Japan’s Ancient Sports

As I write this, on the opposite coast, the Tokyo Olympics (which they still insist on calling the 2020 Olympics) are taking place. Whatever my thoughts on that, it’s an excuse to talk sports. No, I don’t normally do that, but I do talk about history; let’s have a look at some of Japan’s traditional sports – not necessarily ones in the Olympics – for something you might not have heard of before.

Sumo is, of course, the big one to most people. Two wrestlers enter a ring – on top of a mound of earth and bounded by rope – and fight to either knock the other down, or push them off the ring through throws, shoves and slaps, often finished in a matter of seconds. It began as a religious occasion, and you can still see that today in the amount of ceremony and ritual involved in every step of the process, as well as how formalised the structures of training, retirement and wrestler houses are. Wrestlers even take on a new, symbolic stage name that they use almost at all times. It even extends to strict rules on dress code and diet for the wrestlers – famously, the staple of a sumo wrestler’s diet is chanko nabe, a stew made from a base of chicken broth and sake, with lots of chicken, fish, tofu, vegetables and so on, served with huge amounts of rice; wrestlers eat a lot of it to put on the weight the sport demands, and often open restaurants for it when they retire.

Sumo today is secularised, officially, but we’re using a definition of ‘secular’ where a shinto priest ritually purifies the ring with salt before a match, so obviously, if you watch it, you’ll be in for a unique experience; it’s probably also one of the Japanese sports with the most non-Japanese representation, as quite a few of the most famous wrestlers are from Hawai’i and Mongolia.

Kendo, or literally ‘way of the sword’, is a little like fencing. It’s also a bit more common in Japan since many schools have an extracurricular club for it. Instead of metal swords, the athletes use big, hollow wooden or bamboo swords (usually bamboo), though they still wear a combination of traditional dress called hakama, and actual armour complete with a metal mask. Fights are typically to the first touch. Kendo has its origins in samurai sword practice, but has outlived this and become its own sport.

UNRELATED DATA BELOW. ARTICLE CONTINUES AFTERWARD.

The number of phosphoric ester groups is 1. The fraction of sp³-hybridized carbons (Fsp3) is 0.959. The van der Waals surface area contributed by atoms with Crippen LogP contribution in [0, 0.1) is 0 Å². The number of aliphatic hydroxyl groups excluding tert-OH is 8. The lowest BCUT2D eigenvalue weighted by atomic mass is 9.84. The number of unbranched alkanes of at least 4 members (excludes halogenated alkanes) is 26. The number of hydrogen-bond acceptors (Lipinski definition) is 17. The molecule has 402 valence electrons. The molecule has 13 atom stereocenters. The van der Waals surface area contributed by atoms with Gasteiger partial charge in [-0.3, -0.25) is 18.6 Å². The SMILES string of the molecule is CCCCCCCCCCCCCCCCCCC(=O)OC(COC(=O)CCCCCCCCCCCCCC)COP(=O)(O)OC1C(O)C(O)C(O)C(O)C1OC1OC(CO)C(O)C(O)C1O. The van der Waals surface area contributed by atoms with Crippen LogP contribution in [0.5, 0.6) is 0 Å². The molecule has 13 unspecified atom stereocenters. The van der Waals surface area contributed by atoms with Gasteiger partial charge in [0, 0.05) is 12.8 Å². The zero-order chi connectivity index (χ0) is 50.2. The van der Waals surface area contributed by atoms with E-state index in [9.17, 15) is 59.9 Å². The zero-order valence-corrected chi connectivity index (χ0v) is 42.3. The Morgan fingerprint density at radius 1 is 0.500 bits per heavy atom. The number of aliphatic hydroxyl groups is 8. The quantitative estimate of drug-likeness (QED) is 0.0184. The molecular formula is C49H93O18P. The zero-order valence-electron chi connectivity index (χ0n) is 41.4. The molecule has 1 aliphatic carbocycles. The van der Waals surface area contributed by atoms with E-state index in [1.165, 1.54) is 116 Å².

Once upon a time (Edo period, roughly), there were also a lot of contests between different Ryu (or styles) of weapon fighting, whether swords, naginata or other weapons – these are gone now, partly since we don’t have samurai anymore, but also because they got into far too many feuds and mini-wars over these contests, until the government of the time decided to ban these contests, since samurai can’t behave properly.

Martial arts probably go under their own umbrella. Aikido – derived from jiu-jitsu, or ‘soft techniques’ – as well as Judo (once again ‘the soft/flexible way’) are two homegrown martial arts that see a bit more representation. Both focus on throws and defensive moves; Aikido aims for joints and disarming your opponent, Judo on using your opponent’s movements and force to redirect them towards the ground. Both are somewhat unusual in that they’re martial arts focused on just getting through a fight in one piece, and hopefully not hurting the other person either. Today, they’re partway between sports and self-defense.

Given how much the Olympics have talked about it being a Japanese sport, I feel like I should point out that Karate is native to the Ryukyu or Okinawa (called Luchu locally) islands, where it’s known as Ti (or ‘hand’). It was heavily influenced by kung fu techniques being developed in China at the time, but its origins are in Ryukyu/Luchu, and considering a lot of people there don’t like the idea of being considered Japanese in the first place, the more respectful approach is probably to remember this if it ever comes up.

Yabusame continues the streak of fairly martial ancient sports; it’s gone in something like the opposite direction of sumo, where it was once a sport and a way to show off, but today it’s a religious ceremony, often done as part of various shinto festivals. The short version is that it’s horseback archery: You ride along a path on horseback (pretty quickly too), and fire arrows with rounded heads at three targets, trying to hit them all as you race past.

Today, there are growing clubs for horse archery in the UK and US. Generally though, Korea, Japan, and especially Mongolia (as well as 14th~ century China from Mongolian influence) are the main places with a big tradition of horseback archery; everyone else, I assume, sensibly decided it sounds far too difficult.

Kemari (lit. ‘kicking ball’) is last, to break the streak of martial sports. It’s also the one depicted in the image above. Unlike the others, it’s not a competitive sport; everyone in the field works together. Its origins lie in Cuju, a Chinese ball game resembling football (or soccer for US audiences), but it’s changed a great deal since. While at first it was mostly a sport for aristocrats, like Yabusame, it’s morphed into something done at shrine festivals, though some people are trying for a secular revival of it as well.

The rules are simple: The players, dressed in uniform that’s basically high 7th century fashion (and also roughly what shinto priests wear today) complete with a big hat, crowd into a field of 6 to 7 metres, or 20ish feet. They kick the leather ball into the air, at which point the goal is to keep it in the air for as long as possible, using anything but your hands and arms. Your feet, legs, head, back, and whatever else are all fair game. It probably most resembles, in western terms, a kind of cooperative hacky sack/footbag.

Those are probably the biggest five; not all of them make it to the world stage, but if you ever want to watch them, they’re easy to find in Japan – Sumo and Kendo especially. Why not take a look the next time you feel like seeing something different?

Owen Kinnersly